Shaylon Cochran

News Reporter

Shaylon Cochran has been reporting on local government, energy, fishing and everything in between for KDLL since 2011. He earned a degree in journalism from Iowa State University and worked in radio news at KNIA/KRLS in Pella, Iowa, before visiting Alaska in 2010 and deciding this was the place to be. His work has been featured on NPR's All Things Considered and Morning Edition and been recognized with awards from the Alaska Press Club. When he's not hosting the KDLL Evening News or the Kenai Conversation, you can usually find him biking or skiing around local trails, looking for his dog or sampling the latest from one of the peninsula's many fine breweries.

Pacific Rim Logistics, the company behind the Cannery Lodge in Kenai, is moving ahead with big plans to expand its facility near the banks of the Kenai River. The Kenai City Council recently approved the sale of a few tracts of land which include an airstrip and the Dragseth Mansion. That would allow for fixed-wing aircraft to land near the lodge and mansion. The city’s Planning and Zoning Commission will be voting on conditional-use permits for PRL at its meeting this week.

City of Kenai

 

 

The Kenai Birding Festival is in full flight this weekend, but if a soggy day in the woods isn’t exactly your thing, the city of Kenai and the Kenai Chamber of Commerce have you covered with a new eagle cam. It just went live Friday. City manager Paul Ostrander showed the first public video of the nest at this week’s city council meeting.

Shaylon Cochran/KDLL

 

 

The 13th annual Kenai Peninsula Birding Festival is in full swing with tons of stuff going on throughout the weekend. Ken Tarbox is a long-time organizer for the event.

“And I think what festivals do, besides awareness of the outdoors and the fun you can have in birding, it’s a social event, too. People get together, they get a chance to talk about their birding experiences in the past year, they share stories from other areas.”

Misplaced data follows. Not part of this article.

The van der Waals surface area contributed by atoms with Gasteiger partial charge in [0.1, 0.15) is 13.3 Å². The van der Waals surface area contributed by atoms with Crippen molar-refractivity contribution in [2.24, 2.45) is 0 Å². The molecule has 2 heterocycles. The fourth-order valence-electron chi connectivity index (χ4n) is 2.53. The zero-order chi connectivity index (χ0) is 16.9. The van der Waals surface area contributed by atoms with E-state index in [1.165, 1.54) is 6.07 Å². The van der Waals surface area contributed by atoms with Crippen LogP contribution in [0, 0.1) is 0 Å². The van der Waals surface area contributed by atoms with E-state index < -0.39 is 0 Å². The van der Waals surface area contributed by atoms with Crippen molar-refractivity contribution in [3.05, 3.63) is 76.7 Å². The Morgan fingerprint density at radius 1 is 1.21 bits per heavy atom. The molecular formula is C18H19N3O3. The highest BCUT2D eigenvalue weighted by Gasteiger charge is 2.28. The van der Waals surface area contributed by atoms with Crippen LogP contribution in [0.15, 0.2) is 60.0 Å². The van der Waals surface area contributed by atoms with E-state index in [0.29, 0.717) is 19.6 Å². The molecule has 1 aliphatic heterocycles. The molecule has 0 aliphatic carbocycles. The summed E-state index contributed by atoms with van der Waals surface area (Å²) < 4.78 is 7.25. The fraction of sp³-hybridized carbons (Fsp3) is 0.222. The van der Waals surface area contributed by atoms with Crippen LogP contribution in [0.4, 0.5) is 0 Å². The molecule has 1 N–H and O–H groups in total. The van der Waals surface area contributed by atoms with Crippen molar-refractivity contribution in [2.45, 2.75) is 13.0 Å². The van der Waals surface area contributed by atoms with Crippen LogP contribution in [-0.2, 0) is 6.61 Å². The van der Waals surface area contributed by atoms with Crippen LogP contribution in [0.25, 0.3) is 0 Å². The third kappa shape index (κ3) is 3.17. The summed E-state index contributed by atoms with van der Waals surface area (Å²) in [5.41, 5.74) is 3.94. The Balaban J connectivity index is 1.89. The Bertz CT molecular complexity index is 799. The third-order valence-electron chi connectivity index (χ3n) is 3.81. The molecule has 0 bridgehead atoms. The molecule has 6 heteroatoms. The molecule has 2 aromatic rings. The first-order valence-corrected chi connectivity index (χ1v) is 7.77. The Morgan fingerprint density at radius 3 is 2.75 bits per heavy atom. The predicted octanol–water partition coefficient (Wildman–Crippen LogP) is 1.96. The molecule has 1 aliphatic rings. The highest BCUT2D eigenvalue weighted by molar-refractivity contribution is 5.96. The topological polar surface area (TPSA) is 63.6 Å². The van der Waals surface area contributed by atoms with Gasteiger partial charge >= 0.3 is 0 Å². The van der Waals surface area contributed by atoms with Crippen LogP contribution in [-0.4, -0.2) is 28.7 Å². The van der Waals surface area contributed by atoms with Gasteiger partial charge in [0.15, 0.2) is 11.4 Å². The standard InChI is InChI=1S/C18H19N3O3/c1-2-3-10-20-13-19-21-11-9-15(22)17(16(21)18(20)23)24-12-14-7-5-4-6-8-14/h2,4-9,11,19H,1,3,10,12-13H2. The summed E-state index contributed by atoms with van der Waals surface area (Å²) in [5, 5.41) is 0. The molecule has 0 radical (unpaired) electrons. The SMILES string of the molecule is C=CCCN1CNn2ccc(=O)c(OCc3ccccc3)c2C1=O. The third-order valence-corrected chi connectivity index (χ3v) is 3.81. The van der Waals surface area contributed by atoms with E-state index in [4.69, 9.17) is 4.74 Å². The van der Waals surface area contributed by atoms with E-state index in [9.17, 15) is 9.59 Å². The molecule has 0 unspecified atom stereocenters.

Kenai Peninsula Birding Festival

The 13th annual Kenai Peninsula Birding Festival is underway this week. Event volunteers Ken Tarbox and Toby Burke join Shaylon Cochran in the studio to talk about everything that's going on at the festival, how birding is gaining in popularity and the conservation concerns that popularity can bring about.

 

Every journey, they say, begins with a single step. That idea is profound in its simplicity. But if the journey is 800 miles around the beaches and bogs and wetlands of Cook Inlet, and if the steps you’re taking are dictated by a pair of curious toddlers, well, the whole endeavor is still mighty profound, but it’s no longer quite so simple.

 

 

 

A new group formed by the Alaska Humanities Forum is looking to change the conversation about salmon. A group of 16 Salmon Fellows, who represent just about every kind of fishing interest from just about every part of the state, met in Kenai over the weekend for the first in a series of gatherings over next year and a half.

As sure a sign of spring as anything, the bear sightings are beginning to pile up on the Peninsula. A couple black bears have been reported around Tsalteshi Trails and sightings have occurred along the Sterling Highway between Cooper Landing and Sterling. Alaska Department of Fish and Game Area Biologist Jeff Selinger says it's time to be bear aware once again.

 

 

Fireworks fans and aficionados in Kenai will have to keep making the trip to the Matanuska-Susitna Valley for their New Year’s party favors.

 

The Kenai City Council decided against expanding access to fireworks at its meeting Wednesday. Perhaps not too surprisingly, several public safety officers testified against the proposed ordinance, which would have allowed for sales of fireworks within the city and eased restrictions on use.   

 

This week the Kenai Peninsula Borough Assembly took its first look at the budget for next year. The real discussion will go on during public hearings in the coming weeks, but here are some basics.

 

At a bit more than $138 million dollars, the proposed budget for fiscal year 2018, represents approximately 3 percent growth over last year’s budget. As with every year, education takes the biggest piece of the pie, at roughly $54 million. Public safety is the second biggest spending area at $19 million, down a tick from last year.

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